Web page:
I'm not against my kids having part time jobs as teens, but school comes first. If they can juggle it all, great. If they're not turning in assignments, falling asleep in class, getting poor grades for their ability - or, if I notice they've lost their social life and interests because all they do is school and work - then the job goes. Whether they work or not, my kids won't go without.

Meghan - posted on 11/17/2010




J will be working as soon as he legally can if he wants to have his own spending money. I want him to enjoy his childhood..which he is. At 16 a kid needs to learn to juggle responsibilities and get a bit of a taste about what its like to be in the real world.

♏*PHOENIX*♏ - posted on 11/17/2010




When my son is at an age where he is able to work then he should…if….he wants more then what im willing to give or can give, weather is clothes, electronics, a car… whatsoever…if he can work and get that extra , like his car being “Pimped” out…then he should work or be happy with what he has.

I feel that as a parent its our duty that we protect and provide to the best of our abilities and yes even spoil…but, if what I do is not good enough and he is in the position to change that in a non-threatening/positive way…then im all for it.

Charlie - posted on 11/17/2010




I started work as soon as i turned 16 , i would finish school then go straight to work until midnight so i could buy the things i wanted and chip in around the house , i loved working , i got to know everyone in town and made a lot of new friends which opened up a lot of doors for me , i gained excellent people skills and it also gave me a great work ethic , i would like my boys to get a job as a teen , part time to learn financial responsibility and freedom , prepare them for the real world of course i wouldnt want it to take over their lives but i do think its pretty important .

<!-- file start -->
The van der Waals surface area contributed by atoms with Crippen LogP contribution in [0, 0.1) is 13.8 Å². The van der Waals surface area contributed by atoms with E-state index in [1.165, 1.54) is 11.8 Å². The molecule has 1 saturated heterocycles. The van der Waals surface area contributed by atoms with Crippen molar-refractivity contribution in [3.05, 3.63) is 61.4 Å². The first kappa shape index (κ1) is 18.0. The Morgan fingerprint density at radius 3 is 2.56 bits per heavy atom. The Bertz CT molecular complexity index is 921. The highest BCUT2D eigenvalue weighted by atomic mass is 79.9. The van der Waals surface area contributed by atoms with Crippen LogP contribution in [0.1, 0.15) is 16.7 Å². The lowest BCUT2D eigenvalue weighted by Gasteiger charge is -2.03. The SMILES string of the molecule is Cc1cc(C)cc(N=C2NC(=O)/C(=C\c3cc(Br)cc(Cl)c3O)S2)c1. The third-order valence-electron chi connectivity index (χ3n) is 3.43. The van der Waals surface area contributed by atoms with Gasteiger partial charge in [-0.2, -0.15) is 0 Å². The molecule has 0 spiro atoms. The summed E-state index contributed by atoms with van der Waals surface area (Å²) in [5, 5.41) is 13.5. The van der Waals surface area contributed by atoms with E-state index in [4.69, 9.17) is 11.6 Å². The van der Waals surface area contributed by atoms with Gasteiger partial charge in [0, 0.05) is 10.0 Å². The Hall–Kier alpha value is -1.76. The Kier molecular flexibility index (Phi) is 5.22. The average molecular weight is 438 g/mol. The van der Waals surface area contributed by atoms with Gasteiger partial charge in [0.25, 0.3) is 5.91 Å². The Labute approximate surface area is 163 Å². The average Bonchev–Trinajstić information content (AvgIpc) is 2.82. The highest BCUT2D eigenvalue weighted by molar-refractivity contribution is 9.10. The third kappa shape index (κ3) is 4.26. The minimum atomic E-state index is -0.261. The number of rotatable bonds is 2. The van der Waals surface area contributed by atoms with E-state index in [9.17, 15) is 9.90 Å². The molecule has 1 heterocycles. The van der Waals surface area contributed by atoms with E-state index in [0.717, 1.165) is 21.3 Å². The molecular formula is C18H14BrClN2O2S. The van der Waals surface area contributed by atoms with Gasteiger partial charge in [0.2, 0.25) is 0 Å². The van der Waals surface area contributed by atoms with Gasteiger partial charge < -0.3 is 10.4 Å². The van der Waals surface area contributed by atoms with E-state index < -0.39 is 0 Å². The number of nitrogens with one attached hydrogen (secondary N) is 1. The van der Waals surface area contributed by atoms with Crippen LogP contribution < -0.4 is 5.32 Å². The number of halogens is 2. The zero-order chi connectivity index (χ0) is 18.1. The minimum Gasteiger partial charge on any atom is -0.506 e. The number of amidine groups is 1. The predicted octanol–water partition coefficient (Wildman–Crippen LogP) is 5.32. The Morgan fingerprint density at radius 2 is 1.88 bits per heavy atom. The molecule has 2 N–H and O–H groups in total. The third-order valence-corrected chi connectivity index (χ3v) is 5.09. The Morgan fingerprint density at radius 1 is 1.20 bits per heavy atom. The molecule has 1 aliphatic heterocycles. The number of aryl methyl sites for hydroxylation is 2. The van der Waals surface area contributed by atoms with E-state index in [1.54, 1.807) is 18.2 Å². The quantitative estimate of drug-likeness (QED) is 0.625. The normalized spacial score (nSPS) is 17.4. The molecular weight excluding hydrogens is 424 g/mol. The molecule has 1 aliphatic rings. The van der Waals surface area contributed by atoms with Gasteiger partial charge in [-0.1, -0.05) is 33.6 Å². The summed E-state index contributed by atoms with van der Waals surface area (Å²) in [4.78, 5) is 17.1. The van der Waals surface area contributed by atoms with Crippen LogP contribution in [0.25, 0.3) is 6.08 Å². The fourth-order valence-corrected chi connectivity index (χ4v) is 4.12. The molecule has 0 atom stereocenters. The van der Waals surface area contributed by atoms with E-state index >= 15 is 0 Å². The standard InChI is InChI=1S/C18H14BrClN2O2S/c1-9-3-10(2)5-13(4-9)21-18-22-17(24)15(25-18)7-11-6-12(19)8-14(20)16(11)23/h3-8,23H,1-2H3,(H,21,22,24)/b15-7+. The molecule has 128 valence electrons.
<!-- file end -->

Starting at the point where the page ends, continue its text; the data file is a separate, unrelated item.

[deleted account]

I didn't have a job, other than the occasional baby-sitting, until I started college. I didn't have time for one between school activities and church activities. But I didn't automatically get everything I wanted either. Extra stuff, like movies, was paid for with my baby-sitting money, or birthday/Christmas money.

I asked my dad recently why they never made me get a job. He said he wanted me to enjoy childhood as long as possible. His dad owned a service station and he worked there pretty much full time through high school.

I think I'll be in between the two extremes. No telling what I'll do, but I'm thinking a part-time summer job would be enough. She'll be able to earn some money and learn how to manage it, and still have time to be a kid. I'm unsure about a job during the school year. I feel school and school activities are so important and worry a job may take away from that. But we'll see.

In short, teens SHOULD have responsibilities, whether paid or not, whether a "real" job or not. And teens SHOULD learn proper money management and work ethic, whether through a job or maintaining good grades.